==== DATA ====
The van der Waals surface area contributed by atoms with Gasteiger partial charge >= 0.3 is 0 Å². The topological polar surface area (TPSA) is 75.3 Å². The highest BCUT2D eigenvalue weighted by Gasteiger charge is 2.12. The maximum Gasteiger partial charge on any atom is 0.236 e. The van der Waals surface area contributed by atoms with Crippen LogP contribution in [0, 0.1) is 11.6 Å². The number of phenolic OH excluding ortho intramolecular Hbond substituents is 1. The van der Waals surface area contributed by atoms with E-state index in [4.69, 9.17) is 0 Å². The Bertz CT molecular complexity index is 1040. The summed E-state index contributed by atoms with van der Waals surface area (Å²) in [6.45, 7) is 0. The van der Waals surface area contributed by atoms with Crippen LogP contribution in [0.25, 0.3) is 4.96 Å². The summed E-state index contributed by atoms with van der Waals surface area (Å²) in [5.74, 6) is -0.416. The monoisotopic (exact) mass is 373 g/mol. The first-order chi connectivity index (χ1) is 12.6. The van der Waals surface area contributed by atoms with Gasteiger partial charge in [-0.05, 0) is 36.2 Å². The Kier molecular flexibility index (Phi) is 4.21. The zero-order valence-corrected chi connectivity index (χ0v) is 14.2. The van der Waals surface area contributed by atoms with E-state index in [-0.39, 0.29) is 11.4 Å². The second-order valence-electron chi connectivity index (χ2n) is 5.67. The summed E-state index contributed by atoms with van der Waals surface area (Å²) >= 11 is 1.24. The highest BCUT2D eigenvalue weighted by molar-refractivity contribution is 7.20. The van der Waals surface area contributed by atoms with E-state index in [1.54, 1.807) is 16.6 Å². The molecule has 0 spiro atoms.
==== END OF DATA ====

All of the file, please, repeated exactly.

The van der Waals surface area contributed by atoms with Gasteiger partial charge >= 0.3 is 0 Å². The topological polar surface area (TPSA) is 75.3 Å². The highest BCUT2D eigenvalue weighted by Gasteiger charge is 2.12. The maximum Gasteiger partial charge on any atom is 0.236 e. The van der Waals surface area contributed by atoms with Crippen LogP contribution in [0, 0.1) is 11.6 Å². The number of phenolic OH excluding ortho intramolecular Hbond substituents is 1. The van der Waals surface area contributed by atoms with E-state index in [4.69, 9.17) is 0 Å². The Bertz CT molecular complexity index is 1040. The summed E-state index contributed by atoms with van der Waals surface area (Å²) in [6.45, 7) is 0. The van der Waals surface area contributed by atoms with Crippen LogP contribution in [0.25, 0.3) is 4.96 Å². The summed E-state index contributed by atoms with van der Waals surface area (Å²) in [5.74, 6) is -0.416. The monoisotopic (exact) mass is 373 g/mol. The first-order chi connectivity index (χ1) is 12.6. The van der Waals surface area contributed by atoms with Gasteiger partial charge in [-0.05, 0) is 36.2 Å². The Kier molecular flexibility index (Phi) is 4.21. The zero-order valence-corrected chi connectivity index (χ0v) is 14.2. The van der Waals surface area contributed by atoms with E-state index in [-0.39, 0.29) is 11.4 Å². The second-order valence-electron chi connectivity index (χ2n) is 5.67. The summed E-state index contributed by atoms with van der Waals surface area (Å²) >= 11 is 1.24. The highest BCUT2D eigenvalue weighted by molar-refractivity contribution is 7.20. The van der Waals surface area contributed by atoms with E-state index in [1.54, 1.807) is 16.6 Å². The molecule has 0 spiro atoms.